The folly of man’s wisdom

Posted: October 27th, 2013 | Filed under: Christians and culture, Christians and politics, Uniqueness of Christ | No Comments »

Many Christians in North America are convinced that it is right and proper to own guns as not only a form of self-defense but potentially as an effective way to challenge and protect against an overbearing government. Many who hold this opinion quote Jesus when he urged his disciples, if they didn’t have a sword, to “sell your cloak and buy one.” Chuck Baldwin, described as an American politician and founder-pastor of Crossroad Baptist Church in Pensacola, Florida, has expressed his opinion in no uncertain terms: Jesus plainly and emphatically told Simon Peter and the others to arm themselves. So emphatic was Jesus’ command that He told them if they could not afford to purchase a sword they were instructed to sell their clothes if necessary and buy one…The First Century Roman sword was the most efficient and lethal personal defense weapon in the world at the time. It is no hyperbole or injustice to language to say that the Roman sword was the First Century equivalent to a modern AR-15 semi-automatic rifle. It was designed to kill swiftly and efficiently. And Jesus commanded His disciples to buy and carry one!

We should examine very carefully any passage that appears to contradict other sayings of Jesus. Elsewhere in the Gospels, Jesus tells us not to resist evil but to turn the other cheek, to offer our coat to those who forcefully steal our shirt, to do good to those who hate us and pray for those who persecute us. Likewise, the apostles in their letters encourage us to bless and not curse those who persecute us, not to repay evil with evil, to live at peace with everyone, not to take revenge, to offer food and drink to our enemies, and to seek peace and pursue it. It would seem, however, that such sentiments are too much for today’s Christian culture to accept. Readers of the website of Grace Gospel Fellowship in Illinois, for example, are told that turning the other cheek is an orientalism - “a figure of speech that refers to one’s response to a verbal blow.” This author too tells us that Jesus suggested that believers “buy weapons even if they had to sell their coats to afford them.” But what exactly did Jesus say and why?

During the Last Supper, a dispute arose among the disciples about who was the greatest. According to man’s wisdom, those in authority are “the great”, because they lord it over others and call themselves benefactors. God’s wisdom, however, is very different: Jesus served those sitting at the table, yet he was clearly the greatest among them. Similarly, when the impetuous Peter proclaimed himself willing to fight alongside Jesus “to death”, Jesus asked his disciples what they had lacked when he sent them out in peace, “without purse, bag, or sandals.” Peter had to admit that they had lacked nothing: They were able to preach Jesus’ message faithfully and were provided with all their needs. God’s wisdom is very different from man’s wisdom.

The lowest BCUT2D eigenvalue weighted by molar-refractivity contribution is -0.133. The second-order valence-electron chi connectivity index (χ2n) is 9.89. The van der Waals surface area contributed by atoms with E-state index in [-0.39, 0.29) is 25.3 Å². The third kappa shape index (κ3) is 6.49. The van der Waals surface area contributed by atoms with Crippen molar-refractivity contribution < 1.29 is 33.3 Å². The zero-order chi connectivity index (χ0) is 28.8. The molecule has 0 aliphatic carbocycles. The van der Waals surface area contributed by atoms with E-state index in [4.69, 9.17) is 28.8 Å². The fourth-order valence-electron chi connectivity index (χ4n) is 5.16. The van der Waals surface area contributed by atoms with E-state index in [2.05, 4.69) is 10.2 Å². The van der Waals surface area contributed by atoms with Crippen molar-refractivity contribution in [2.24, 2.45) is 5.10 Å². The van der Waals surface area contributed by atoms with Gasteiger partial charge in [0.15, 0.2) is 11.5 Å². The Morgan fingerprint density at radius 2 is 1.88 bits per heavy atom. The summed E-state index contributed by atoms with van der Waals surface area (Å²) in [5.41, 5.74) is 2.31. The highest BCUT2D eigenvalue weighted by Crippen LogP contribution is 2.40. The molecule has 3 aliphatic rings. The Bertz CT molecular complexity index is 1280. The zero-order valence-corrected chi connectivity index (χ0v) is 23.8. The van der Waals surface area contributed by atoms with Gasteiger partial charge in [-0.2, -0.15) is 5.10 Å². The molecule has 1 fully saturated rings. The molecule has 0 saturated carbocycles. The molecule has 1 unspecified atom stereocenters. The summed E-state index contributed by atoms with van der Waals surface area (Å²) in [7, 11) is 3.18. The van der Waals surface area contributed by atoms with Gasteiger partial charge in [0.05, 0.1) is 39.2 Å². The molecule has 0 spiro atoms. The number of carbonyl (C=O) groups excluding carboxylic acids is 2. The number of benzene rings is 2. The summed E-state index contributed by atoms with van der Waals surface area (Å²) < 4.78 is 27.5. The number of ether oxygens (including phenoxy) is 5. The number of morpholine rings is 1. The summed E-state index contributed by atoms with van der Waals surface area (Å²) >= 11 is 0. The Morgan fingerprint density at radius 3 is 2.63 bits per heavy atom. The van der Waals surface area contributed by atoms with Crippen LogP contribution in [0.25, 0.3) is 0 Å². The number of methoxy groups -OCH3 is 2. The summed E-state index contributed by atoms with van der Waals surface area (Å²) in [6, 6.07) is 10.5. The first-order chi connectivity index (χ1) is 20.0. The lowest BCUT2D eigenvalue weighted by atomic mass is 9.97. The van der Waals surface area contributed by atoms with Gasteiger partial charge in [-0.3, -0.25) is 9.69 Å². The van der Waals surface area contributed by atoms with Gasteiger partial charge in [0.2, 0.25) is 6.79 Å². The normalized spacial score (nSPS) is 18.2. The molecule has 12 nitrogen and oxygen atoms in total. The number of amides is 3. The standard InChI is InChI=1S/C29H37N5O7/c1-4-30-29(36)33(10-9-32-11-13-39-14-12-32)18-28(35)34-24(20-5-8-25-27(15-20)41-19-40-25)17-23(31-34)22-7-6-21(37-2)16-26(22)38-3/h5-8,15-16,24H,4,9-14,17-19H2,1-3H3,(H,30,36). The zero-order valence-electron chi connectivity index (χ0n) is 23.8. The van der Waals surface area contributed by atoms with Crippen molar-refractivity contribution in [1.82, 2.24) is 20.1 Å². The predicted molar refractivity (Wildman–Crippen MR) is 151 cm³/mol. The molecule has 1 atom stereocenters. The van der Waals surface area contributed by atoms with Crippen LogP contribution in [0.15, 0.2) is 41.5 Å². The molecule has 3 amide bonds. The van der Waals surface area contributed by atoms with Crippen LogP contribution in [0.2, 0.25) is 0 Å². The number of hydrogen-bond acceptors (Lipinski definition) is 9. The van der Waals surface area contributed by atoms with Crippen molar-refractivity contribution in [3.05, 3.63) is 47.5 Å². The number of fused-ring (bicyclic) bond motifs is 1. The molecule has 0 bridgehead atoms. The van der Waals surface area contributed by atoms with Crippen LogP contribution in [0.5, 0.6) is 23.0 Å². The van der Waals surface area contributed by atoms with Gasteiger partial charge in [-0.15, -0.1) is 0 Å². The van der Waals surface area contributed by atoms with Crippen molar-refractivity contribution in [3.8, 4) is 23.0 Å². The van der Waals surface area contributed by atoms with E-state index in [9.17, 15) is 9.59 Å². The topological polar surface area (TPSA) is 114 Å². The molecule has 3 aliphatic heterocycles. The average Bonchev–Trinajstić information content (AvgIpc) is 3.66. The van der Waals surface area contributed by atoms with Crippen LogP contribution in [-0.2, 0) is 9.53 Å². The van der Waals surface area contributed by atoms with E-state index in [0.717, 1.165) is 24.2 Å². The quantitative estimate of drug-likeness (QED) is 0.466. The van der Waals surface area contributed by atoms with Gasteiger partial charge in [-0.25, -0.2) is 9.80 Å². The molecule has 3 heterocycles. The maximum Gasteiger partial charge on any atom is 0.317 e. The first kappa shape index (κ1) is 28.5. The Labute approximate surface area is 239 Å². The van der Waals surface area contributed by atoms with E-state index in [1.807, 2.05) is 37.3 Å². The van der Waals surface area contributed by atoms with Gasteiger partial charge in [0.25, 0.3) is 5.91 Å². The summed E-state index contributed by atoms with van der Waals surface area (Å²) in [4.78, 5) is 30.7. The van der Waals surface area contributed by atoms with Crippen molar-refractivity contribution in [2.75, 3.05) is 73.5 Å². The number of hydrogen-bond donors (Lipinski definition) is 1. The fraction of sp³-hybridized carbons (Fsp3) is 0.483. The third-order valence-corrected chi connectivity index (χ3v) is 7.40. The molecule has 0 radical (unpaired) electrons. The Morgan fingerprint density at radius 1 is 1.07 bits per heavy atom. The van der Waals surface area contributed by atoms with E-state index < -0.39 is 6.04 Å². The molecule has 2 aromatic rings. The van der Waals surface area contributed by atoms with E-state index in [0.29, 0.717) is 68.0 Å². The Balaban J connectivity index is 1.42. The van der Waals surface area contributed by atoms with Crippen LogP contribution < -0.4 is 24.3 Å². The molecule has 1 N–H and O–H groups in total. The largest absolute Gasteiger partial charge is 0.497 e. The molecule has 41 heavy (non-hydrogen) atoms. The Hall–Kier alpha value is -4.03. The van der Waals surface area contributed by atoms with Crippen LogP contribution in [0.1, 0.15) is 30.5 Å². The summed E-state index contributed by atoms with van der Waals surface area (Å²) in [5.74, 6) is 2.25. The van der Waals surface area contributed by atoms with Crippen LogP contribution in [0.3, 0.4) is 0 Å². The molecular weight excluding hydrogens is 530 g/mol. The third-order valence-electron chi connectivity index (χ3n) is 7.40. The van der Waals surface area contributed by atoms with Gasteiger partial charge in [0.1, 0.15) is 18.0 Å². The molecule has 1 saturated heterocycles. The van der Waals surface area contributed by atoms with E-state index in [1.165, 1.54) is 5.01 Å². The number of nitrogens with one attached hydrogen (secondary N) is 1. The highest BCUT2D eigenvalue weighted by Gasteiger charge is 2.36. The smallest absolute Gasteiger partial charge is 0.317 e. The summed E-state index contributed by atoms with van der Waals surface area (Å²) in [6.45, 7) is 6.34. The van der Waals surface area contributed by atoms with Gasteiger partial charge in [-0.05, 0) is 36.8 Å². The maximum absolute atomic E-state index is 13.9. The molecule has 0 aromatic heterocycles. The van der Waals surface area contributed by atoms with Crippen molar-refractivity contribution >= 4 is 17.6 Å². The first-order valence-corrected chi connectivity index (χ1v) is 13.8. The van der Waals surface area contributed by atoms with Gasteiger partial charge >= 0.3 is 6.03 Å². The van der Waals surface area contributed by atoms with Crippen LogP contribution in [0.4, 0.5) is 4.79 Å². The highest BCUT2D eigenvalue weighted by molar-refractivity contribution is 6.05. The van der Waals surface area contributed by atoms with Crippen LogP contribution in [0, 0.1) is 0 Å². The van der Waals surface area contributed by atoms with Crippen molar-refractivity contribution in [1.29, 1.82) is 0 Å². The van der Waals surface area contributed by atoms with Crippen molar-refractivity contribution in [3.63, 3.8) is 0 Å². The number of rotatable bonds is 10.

What if the disciples had pursued man’s wisdom and instead armed themselves? Jesus provided the answer by allowing his disciples to follow Peter’s lead and prepare to fight. When, in the Garden of Gethsemane, the disciples used their weapons to resist arrest, and Peter cut off the ear of the servant of the high priest, they gave the authorities the excuse they needed to arrest Jesus. Man’s wisdom – which fails to look beyond this present world and views power in terms of wealth, belongings, and armed force – led directly to Jesus’ arrest, trial, and crucifixion. The turn of events demonstrated clearly the foolishness of trusting in our own strength and not in the power and sovereignty of God. Thank God, however, that the disciples’ humiliating defeat was ultimately transformed into God’s glorious victory through Jesus’ resurrection from the dead!

In Western society, the moniker Christian has generally been associated with love, peace, kindness, goodness, gentleness, and other fruits of the Spirit. When we obey the words of the Savior, the world can see the person of Christ through the actions of his church. In contrast, the aggressive, even bullying, stance of today’s Christian culture runs contrary to the wisdom of Christ. Hate mail and political agitation and active discrimination and cruel heartlessness have led the US authorities to label some Christian organizations “hate groups,” an understandable if erroneous overreaction. Once again, it seems, man’s wisdom is playing into the hands of those who oppose the cause of Christ.

When we trust in Jesus Christ and his wisdom, we are free to cast aside our dependence on guns and similar illusions of power and accept that “the wrath of man does not produce the righteousness of God.” To his disciples, Jesus illustrated graphically the futility of man’s wisdom and the false security of owning a weapon. Shame on us if we are forced to learn that painful truth a second time.



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